Ch. 54 It's a good Thing We are Both Introverts

Ch.54   It’s a Good Thing We are Both Introverts

          As of today (March 23, 2020) the state of Wisconsin is officially on “Safer at Home” status, which is a euphemism for “Shelter in Place,” which itself is a euphemism for “Don’t Leave Home or Else…” All because of the Covid-19 Corona virus that is threatening our lives while attacking the foundations of the American capitalist/consumer-based economy. Hundreds of thousands of people are out of work; shops are closed; the shelves of many stores have been stripped of paper products and groceries as everyone hunkers down for an unknown length of time.

          Here we are, at home –just us with our collie Levi and our cat Blackie. We did sneak out for an hour today to conduct “essential business,” namely a trip to two banks to transfer funds from the first to the second. We headed to the drive through windows at each stop so as to minimize contact; then we drove almost straight home (with a slight detour to see some of our favorite woods) and I immediately washed my hands to decontaminate myself just in case the friendly bank tellers were actually unknowingly infected missionaries of doom.

          This is a lonely time but fortunately Pat and I have been genetically prepared for moments like this. We are introverts. All our lives at parties we’ve watched with stunned amazement as our extroverted family members and friends tromp from one person or group to another and another, apparently immensely enjoying their nomadic journey, while we huddled in a corner hoping the birthday party or family gathering or conference “sharing time” would soon get over. It’s not that we envied the extroverts; we simply couldn’t comprehend their motivation. True joy, we figured, comes from reading together in bed, not from talking at you-can-smell-the-other- person’s-breath distances.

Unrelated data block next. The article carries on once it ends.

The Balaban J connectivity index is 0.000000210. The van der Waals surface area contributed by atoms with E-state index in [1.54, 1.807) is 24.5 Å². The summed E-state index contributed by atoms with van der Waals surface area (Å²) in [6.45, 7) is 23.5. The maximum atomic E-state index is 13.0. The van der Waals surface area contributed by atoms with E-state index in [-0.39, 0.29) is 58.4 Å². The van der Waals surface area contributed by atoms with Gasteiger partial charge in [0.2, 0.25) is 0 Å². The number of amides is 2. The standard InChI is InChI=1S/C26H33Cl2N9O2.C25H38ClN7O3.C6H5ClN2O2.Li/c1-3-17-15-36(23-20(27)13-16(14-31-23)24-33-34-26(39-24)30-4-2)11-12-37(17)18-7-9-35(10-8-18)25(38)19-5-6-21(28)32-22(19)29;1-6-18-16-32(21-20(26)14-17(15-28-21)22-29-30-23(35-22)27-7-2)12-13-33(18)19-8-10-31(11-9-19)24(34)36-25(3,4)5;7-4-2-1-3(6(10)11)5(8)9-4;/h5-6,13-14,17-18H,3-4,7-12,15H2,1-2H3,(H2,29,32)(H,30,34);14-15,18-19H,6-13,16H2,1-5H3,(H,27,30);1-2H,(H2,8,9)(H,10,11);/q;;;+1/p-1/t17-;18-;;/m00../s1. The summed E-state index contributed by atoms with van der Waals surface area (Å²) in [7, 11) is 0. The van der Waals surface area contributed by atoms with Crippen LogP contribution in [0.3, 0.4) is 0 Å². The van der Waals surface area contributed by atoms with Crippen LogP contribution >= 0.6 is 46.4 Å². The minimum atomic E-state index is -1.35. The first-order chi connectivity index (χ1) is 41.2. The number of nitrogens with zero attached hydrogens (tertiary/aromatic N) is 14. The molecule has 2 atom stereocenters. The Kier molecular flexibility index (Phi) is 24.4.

I don’t know how my extroverted associates will manage “safer at home.” Poorly, I’m guessing. But perhaps some of them will discover their inner introvert during this enforced separation period.

          Meanwhile, Pat and I are getting along great and arguing less than ever. I realize now that many of our tense times occur when we are scheduled to be with others: doctor’s appointments, visits with friends, family events. One of us or the other doesn’t want to go on these activities in the first place or to stay very long once there. Not always, of course, but sometimes we become irritated before arriving, maybe sulk a little through the event, and then snipe at each other on the way home.

          For Pat, less tension correlates with fewer Lewy Body symptoms. She seems a little happier now, although she does wake up some mornings thinking she should be doing stuff like taking care of others that would demand our leaving the house. She appears to be less depressed also, even though these cloud-filled days at the end of winter often trigger some signs of seasonal depressive disorder.

          I do see a “moral” emerging from this essay. We need to honor our introvert more in the future, when this crisis is over. Don’t get caught up in too many events and activities; do leave extra time and space for couple’s time and personal solitude.


Pat’s comments on It’s a Good Thing We are Both Introverts:

I’m not as certain that it’s a good thing that we are both introverts.

My experience is more like—even introverts can differ about how they see and feel life events. I thoroughly enjoy Ron’s differences from me, although sometimes I wonder if he is not more morose than I. I like that we can have fun together, although I feel sometimes we forget to laugh and that’s also something good about us. That we can find the places where we laugh together. Overall, I think we do well together.